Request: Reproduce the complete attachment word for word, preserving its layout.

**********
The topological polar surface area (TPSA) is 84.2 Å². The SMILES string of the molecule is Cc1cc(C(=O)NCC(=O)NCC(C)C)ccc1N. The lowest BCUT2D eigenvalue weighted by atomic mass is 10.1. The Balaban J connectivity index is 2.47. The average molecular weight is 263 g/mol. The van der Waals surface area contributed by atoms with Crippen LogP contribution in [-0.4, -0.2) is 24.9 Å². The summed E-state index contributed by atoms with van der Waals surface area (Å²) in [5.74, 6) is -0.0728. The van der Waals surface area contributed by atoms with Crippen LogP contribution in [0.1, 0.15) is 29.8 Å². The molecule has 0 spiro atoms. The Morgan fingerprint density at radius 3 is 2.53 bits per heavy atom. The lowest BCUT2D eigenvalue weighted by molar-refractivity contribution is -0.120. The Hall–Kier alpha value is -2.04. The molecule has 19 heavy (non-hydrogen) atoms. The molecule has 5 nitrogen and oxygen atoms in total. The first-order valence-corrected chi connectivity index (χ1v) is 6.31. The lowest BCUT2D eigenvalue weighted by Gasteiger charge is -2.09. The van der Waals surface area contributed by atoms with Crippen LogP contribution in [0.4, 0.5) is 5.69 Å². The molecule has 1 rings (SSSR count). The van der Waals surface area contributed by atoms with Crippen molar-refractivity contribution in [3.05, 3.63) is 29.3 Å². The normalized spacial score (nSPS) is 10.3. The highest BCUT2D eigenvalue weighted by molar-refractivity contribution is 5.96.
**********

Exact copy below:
The topological polar surface area (TPSA) is 84.2 Å². The SMILES string of the molecule is Cc1cc(C(=O)NCC(=O)NCC(C)C)ccc1N. The lowest BCUT2D eigenvalue weighted by atomic mass is 10.1. The Balaban J connectivity index is 2.47. The average molecular weight is 263 g/mol. The van der Waals surface area contributed by atoms with Crippen LogP contribution in [-0.4, -0.2) is 24.9 Å². The summed E-state index contributed by atoms with van der Waals surface area (Å²) in [5.74, 6) is -0.0728. The van der Waals surface area contributed by atoms with Crippen LogP contribution in [0.1, 0.15) is 29.8 Å². The molecule has 0 spiro atoms. The Morgan fingerprint density at radius 3 is 2.53 bits per heavy atom. The lowest BCUT2D eigenvalue weighted by molar-refractivity contribution is -0.120. The Hall–Kier alpha value is -2.04. The molecule has 19 heavy (non-hydrogen) atoms. The molecule has 5 nitrogen and oxygen atoms in total. The first-order valence-corrected chi connectivity index (χ1v) is 6.31. The lowest BCUT2D eigenvalue weighted by Gasteiger charge is -2.09. The van der Waals surface area contributed by atoms with Crippen LogP contribution in [0.4, 0.5) is 5.69 Å². The molecule has 1 rings (SSSR count). The van der Waals surface area contributed by atoms with Crippen molar-refractivity contribution in [3.05, 3.63) is 29.3 Å². The normalized spacial score (nSPS) is 10.3. The highest BCUT2D eigenvalue weighted by molar-refractivity contribution is 5.96.